After ironing cut the lining fabric with a seam allowance of approximately 1 to 1.5 cm. Fold the seam allowance around the interfacing and pin it. Baste the folded fabric. After this step I check if the lining fits on the woodwork. Note: do not cut the 3 cm on both sides we still have to cut yet.
I decide that I would also like a few pockets on the lining, but since it is already quite a bit of work, I used the pockets in an apron that I once bought at the thrift store because it was a nice fabric. I baste the pockets on the lining and make a key-cord from one of the cords of the apron.
Step 11: Cut Out Patterns From Kraft Tex
Note: do not use pins, but clips! Unlike real leather; once you make a hole, for example with a pin you keep seeing it, see the sample I made with the sewing machine. Use a slightly larger stitch on the sewing machine (I use 3.5 mm) and do not go back and forth with the machine too often, or fasten with a knot. I prefer a knot.
Moisten the Kraft Tex slightly before sewing it is easier to process and use a sturdy needle. Iron all parts of Kraft Tex, if necessary, at a low temperature and do not use steam!
The belt was cut before washing and can now be stitched. Fold in half, with the help of clips, and stitch both sides. If you do not have a sewing machine you can glue it with a spray glue but avoid stains.
On the other piece of Kraft Tex I first draw the pattern of the bag, using the lining as a pattern. Then I cut out the big lines with the rotary cutter, for the small corners I use scissors. After that I cut the strips for the closure.
Step 12: Assemble Lining and Kraft Tex
First stitch the pockets on the lining and remove the basting thread.
Attach one half of the buckle to the cord, make a loop with a piece of the remaining cord with the other end of the buckle and attach it to your bunch of keys.
Place the Kraft Tex around the wooden side and determine where the closure should go, then sew the closure.
Place the lining on the Kraft Tex and stitch all around with the sewing machine. Now sew the extra seams on both sides where you still have to cut the 3 cm. Make an extra seam of about 4 cm with about 5 mm spacing of the already stitched seam where the center of the 5 mm is 1.2 cm from the side, now cut 3 cm in between the seams.
To prevent fraying of the lining fabric, you can touch it with some clear nail polish. Finally, I measure where the studs should be and draw dots with tailor's chalk. I mark 1 cm from the edge and mark every 4 cm width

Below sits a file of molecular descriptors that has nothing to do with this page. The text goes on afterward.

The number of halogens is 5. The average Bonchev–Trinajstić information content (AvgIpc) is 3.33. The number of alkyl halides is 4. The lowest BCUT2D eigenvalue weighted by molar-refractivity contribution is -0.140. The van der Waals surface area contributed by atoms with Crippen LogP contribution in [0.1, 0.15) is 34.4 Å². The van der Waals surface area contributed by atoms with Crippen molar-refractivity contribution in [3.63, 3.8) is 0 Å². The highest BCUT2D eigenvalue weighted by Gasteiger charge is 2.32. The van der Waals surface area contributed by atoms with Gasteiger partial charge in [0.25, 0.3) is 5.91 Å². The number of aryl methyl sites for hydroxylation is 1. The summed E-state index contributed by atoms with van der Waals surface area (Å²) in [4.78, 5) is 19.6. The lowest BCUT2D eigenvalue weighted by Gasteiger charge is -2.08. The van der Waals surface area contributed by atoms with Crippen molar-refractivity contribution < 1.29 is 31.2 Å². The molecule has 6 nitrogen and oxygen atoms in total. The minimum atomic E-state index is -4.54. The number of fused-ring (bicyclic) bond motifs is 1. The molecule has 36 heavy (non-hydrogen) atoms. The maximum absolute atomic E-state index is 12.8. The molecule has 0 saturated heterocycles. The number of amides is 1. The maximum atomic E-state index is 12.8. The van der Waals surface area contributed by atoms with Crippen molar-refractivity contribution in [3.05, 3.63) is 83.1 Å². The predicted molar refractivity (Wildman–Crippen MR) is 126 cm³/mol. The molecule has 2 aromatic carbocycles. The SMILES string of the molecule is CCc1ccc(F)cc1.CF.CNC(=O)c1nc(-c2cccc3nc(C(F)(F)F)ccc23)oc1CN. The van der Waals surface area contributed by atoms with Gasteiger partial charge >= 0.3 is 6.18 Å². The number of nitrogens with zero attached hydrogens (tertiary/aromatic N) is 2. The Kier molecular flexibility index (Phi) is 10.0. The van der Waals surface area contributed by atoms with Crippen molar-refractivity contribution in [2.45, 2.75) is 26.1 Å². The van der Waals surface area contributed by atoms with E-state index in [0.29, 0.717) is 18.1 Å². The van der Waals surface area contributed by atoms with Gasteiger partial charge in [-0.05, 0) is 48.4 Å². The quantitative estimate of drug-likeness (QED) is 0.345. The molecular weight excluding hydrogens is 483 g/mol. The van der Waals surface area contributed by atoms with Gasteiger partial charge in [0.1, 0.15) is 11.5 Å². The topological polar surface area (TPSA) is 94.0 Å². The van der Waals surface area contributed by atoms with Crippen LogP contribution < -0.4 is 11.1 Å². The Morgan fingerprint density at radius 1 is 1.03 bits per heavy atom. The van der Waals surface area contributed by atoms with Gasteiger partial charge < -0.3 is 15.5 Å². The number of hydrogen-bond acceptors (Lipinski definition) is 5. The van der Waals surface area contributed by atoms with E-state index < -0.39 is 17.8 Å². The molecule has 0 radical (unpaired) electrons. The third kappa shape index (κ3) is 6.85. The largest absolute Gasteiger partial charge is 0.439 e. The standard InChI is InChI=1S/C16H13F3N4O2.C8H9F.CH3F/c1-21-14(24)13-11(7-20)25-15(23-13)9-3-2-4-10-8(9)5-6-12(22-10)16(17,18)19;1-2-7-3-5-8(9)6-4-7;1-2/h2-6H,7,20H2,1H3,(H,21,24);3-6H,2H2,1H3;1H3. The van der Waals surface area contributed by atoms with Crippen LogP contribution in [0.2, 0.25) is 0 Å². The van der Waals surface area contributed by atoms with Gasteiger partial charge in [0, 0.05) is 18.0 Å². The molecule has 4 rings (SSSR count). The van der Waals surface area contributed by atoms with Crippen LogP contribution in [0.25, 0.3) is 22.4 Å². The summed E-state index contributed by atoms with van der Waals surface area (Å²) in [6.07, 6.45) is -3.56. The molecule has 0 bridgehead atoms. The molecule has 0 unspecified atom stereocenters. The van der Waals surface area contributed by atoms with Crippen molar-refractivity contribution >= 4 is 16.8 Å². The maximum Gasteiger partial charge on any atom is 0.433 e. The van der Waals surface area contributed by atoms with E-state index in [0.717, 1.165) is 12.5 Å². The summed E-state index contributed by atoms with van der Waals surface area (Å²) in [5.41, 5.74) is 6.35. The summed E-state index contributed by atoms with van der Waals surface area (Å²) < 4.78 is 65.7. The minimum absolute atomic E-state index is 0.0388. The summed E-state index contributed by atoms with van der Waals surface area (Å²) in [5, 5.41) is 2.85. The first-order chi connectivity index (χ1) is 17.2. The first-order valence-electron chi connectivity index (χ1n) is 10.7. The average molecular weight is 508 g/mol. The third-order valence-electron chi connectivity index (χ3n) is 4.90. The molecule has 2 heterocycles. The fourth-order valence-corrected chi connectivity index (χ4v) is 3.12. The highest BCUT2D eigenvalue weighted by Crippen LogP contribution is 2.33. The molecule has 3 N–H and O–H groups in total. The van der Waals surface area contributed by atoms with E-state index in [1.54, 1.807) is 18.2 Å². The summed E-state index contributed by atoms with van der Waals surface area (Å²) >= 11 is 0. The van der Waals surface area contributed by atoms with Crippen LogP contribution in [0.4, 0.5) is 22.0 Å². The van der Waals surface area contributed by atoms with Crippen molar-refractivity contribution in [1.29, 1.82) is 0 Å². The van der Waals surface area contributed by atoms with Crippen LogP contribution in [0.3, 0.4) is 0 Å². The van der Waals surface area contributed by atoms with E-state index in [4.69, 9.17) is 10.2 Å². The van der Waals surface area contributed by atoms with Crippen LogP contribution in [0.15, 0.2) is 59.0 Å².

Once the sides are ready, the bag can be put together. But finish the sides first. The paint has hardened enough, the resin can now be cast.
Step 13: Finish the Wooden Sides With Resin
Use gloves and safety goggles in a well-ventilated area! Use wax paper to protect your desk.
Each resin brand has its own manual, which I use is 1: 1. I roughly calculate the content (length x width x height) that I need per side which is 300 ml per side. I could not find a good casting resin on the island where I live, but I had old casting resin that is still well cured although discolored.
I solved this problem by coloring the yellow resin with a little bit of color liquid. I did this by adding a drop each time and stirred until completely absorbed. Stir a little longer than you should according to the instructions, it is good if all the dye has been completely absorbed by the resin.
Keep in mind that if you use dye, the sharpness of the image fades, the colors also fade and old resin gives more air bubbles which cannot be removed. Fortunately with a sea theme that is not that bad.
Make sure the wood is level and gently pour the resin. Prick air bubbles away with a pin or use a heat gun. Let it cure according to the instructions before proceeding. The resin I use is a resin for jewelry and do not need to be polished.
Step 14: Assemble the Bag
First sew the carrying strap on wooden sides, otherwise this will no longer possible with the sewing machine.
I stitch the strap on both sides by first stitching a rectangle and then stitching a cross in the rectangle for optimal strength. After the strap I glue the Kraft Tex piece by piece on the wooden side and immediately fix it with studs. So I go around at the first side and then do the other side.
Remove any glue stains immediately with some alcohol. When the last stud is in, the bag is ready. You now have a one of a kind bag. To be on the safe side, allow the casting resin to cure for a few more days before using the bag.
Step 15: Things I Will Do Different Next Time
Next time I make the back of 3 mm plywood and the edge out of one layer 8 mm plywood. This will reduce the weight both by wood and resin. Making it narrower can also reduce weight, still this bag weighs 300 grams less than my heaviest shoulder bag.
Although the colored casting resin does not look out of place, next time I go for uncolored resin. Doing so, the cast components and drawing will remain fully visible.
Meanwhile I keep dreaming of a laser cutter.